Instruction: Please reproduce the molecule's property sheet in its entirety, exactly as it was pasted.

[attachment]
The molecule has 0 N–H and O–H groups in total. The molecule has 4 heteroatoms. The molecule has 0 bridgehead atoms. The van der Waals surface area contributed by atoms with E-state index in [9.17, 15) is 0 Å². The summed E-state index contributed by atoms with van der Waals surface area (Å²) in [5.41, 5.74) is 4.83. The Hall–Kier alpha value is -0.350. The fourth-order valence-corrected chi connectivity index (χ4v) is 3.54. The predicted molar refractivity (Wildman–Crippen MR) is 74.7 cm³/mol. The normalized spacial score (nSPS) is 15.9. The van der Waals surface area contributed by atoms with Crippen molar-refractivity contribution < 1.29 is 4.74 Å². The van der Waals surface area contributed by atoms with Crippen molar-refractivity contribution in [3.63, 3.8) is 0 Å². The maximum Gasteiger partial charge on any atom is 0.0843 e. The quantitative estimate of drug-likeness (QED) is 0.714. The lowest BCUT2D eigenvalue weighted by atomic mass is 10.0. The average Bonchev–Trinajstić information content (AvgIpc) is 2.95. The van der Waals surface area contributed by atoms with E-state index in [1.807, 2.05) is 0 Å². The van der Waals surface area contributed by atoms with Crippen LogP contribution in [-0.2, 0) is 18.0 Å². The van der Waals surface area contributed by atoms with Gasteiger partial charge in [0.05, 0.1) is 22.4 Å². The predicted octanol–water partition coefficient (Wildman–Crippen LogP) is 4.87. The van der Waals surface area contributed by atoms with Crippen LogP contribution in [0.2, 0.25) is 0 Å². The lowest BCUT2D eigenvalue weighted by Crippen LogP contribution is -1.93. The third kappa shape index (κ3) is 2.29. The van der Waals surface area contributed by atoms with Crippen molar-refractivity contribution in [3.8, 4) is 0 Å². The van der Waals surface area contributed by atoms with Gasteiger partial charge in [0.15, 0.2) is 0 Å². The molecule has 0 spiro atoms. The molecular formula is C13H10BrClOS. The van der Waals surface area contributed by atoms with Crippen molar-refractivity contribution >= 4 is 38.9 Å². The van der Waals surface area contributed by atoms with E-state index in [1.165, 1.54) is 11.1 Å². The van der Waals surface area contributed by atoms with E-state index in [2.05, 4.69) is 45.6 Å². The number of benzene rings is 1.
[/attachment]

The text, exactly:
The molecule has 0 N–H and O–H groups in total. The molecule has 4 heteroatoms. The molecule has 0 bridgehead atoms. The van der Waals surface area contributed by atoms with E-state index in [9.17, 15) is 0 Å². The summed E-state index contributed by atoms with van der Waals surface area (Å²) in [5.41, 5.74) is 4.83. The Hall–Kier alpha value is -0.350. The fourth-order valence-corrected chi connectivity index (χ4v) is 3.54. The predicted molar refractivity (Wildman–Crippen MR) is 74.7 cm³/mol. The normalized spacial score (nSPS) is 15.9. The van der Waals surface area contributed by atoms with Crippen molar-refractivity contribution < 1.29 is 4.74 Å². The van der Waals surface area contributed by atoms with Crippen molar-refractivity contribution in [3.63, 3.8) is 0 Å². The maximum Gasteiger partial charge on any atom is 0.0843 e. The quantitative estimate of drug-likeness (QED) is 0.714. The lowest BCUT2D eigenvalue weighted by atomic mass is 10.0. The average Bonchev–Trinajstić information content (AvgIpc) is 2.95. The van der Waals surface area contributed by atoms with E-state index in [1.807, 2.05) is 0 Å². The van der Waals surface area contributed by atoms with Crippen LogP contribution in [-0.2, 0) is 18.0 Å². The van der Waals surface area contributed by atoms with Gasteiger partial charge in [0.05, 0.1) is 22.4 Å². The predicted octanol–water partition coefficient (Wildman–Crippen LogP) is 4.87. The van der Waals surface area contributed by atoms with Crippen LogP contribution in [0.2, 0.25) is 0 Å². The lowest BCUT2D eigenvalue weighted by Crippen LogP contribution is -1.93. The third kappa shape index (κ3) is 2.29. The van der Waals surface area contributed by atoms with Crippen molar-refractivity contribution in [3.8, 4) is 0 Å². The van der Waals surface area contributed by atoms with Gasteiger partial charge in [0.15, 0.2) is 0 Å². The molecule has 0 spiro atoms. The molecular formula is C13H10BrClOS. The van der Waals surface area contributed by atoms with Crippen molar-refractivity contribution >= 4 is 38.9 Å². The van der Waals surface area contributed by atoms with E-state index in [1.165, 1.54) is 11.1 Å². The van der Waals surface area contributed by atoms with E-state index in [2.05, 4.69) is 45.6 Å². The number of benzene rings is 1.